Looking back now, I can totally see how Craig Ferguson went from being the Nigel Wick on The Drew Carey Show to one of the last great madcap late night hosts. I mean, it makes perfect sense when you watch old clips of the Scottish-born Ferguson, over-doing his English accent “to make up for generations of English actors doing crap Scottish accents.” Craig Ferguson is a little crazy, and only crazy people could pull off the sort of brilliance and hilarity he squeezed into the show that many of us insomniacs just couldn’t get enough of. If you don’t actually agree with me that Ferguson might be a little off his rocker, skip to about 4:19 of his 2009 interview with Archbishop Desmond Tutu (which won him a Peabody Award), where the Nobel Prize winner actually also mentions that he thinks his host might be a little nuts.
Now Ferguson is “consciously uncoupling” from CBS, and stepping down as the host of the Late Late Show, two weeks after it was announced that he had been passed over to take David Letterman’s spot as host of The Late Show, the network picking Stephen Colbert instead. Obviously this all comes with a nifty severance package that is reported at somewhere between eight and twelve million dollars, so Ferguson can’t be all that bitter about the decision, and he also mentioned in his exit that he and CBS, “will still spend holidays together and share custody of the fake horse and robot skeleton, both of whom we love very much.” So it seems that all’s well that ends well.
But money and the fates of Secretariat the horse and Geoff Peterson, his robot skeleton sidekick aside, Ferguson’s exit should be welcomed with a sigh of relief more than a grunt or groan of sadness. Even though The Late Late Show with Craig Ferguson was unlike anything else on network television, with a great host who made great conversations with great guests, weird jokes, and plenty of off-the-wall antics, I fear that, like Letterman and Conan O’Brien before him, the earlier slot would have tamed the show a great deal, and robbed it of what has made it such a wonderful way to spend the part of the night when most normal people are rightfully asleep. The thing you want to mourn, however, is the end of era of the weirdo running the ship that is late night TV. A lineage that ends with Ferguson while the Stephen Colbert character turns into Stephen Colbert: Charming Host, Jimmy Fallon continues to get excited about everything, Seth Meyers keeps on trying to impress us, Conan keeps on being Conan, and Jimmy Kimmel goes on existing.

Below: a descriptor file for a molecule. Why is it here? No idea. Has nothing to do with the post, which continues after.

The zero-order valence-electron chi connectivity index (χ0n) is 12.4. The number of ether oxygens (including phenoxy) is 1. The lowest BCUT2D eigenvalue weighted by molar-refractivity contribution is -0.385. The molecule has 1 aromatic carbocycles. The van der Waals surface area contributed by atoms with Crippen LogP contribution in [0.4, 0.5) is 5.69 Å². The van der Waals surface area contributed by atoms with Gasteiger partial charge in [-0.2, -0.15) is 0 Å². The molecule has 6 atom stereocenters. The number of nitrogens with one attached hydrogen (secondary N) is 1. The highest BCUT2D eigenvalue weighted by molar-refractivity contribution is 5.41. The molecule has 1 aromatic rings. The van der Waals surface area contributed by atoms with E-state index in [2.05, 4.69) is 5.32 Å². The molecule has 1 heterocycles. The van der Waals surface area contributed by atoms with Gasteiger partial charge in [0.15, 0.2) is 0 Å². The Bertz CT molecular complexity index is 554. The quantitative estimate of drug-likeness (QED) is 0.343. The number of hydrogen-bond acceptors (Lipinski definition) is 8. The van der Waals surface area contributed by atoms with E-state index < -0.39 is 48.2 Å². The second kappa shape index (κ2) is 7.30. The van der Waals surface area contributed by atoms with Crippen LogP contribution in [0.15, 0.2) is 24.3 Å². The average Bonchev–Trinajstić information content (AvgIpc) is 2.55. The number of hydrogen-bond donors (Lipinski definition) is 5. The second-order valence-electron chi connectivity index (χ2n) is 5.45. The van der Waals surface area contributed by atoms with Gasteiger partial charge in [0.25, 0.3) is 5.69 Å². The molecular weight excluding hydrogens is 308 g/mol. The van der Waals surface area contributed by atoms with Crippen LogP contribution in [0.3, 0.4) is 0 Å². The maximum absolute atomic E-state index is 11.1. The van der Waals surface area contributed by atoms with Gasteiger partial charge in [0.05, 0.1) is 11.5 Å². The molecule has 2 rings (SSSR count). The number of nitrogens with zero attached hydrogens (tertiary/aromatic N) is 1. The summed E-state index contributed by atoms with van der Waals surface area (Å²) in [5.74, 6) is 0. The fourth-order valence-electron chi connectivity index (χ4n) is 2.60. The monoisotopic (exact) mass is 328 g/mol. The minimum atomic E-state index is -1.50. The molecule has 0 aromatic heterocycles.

That lineage — one that Letterman in his early days was a crucial part of, and includes names like Peter Ivers with New Wave Theatre, Glenn O’Brien with TV Party, and even Arsenio Hall’s willingness in the early 1990s to try different things to reach out to a younger audience that Johnny Carson was failing to capture — is filled with people who didn’t seem to give a fuck. People who went against the grain, hosts who were subversive, smart, and most importantly, funny. They didn’t necessarily have to host a show during a prime spot on network television, but they had enough autonomy to do different things, be themselves, and create something you can’t copy. Ferguson is one of those hosts, and while I’ll miss watching him occupying my time in the hours when I should be sleeping, he’s better off riding Secretariat off into the sunset (or sunrise, I guess), and letting late night television go down a more boring course.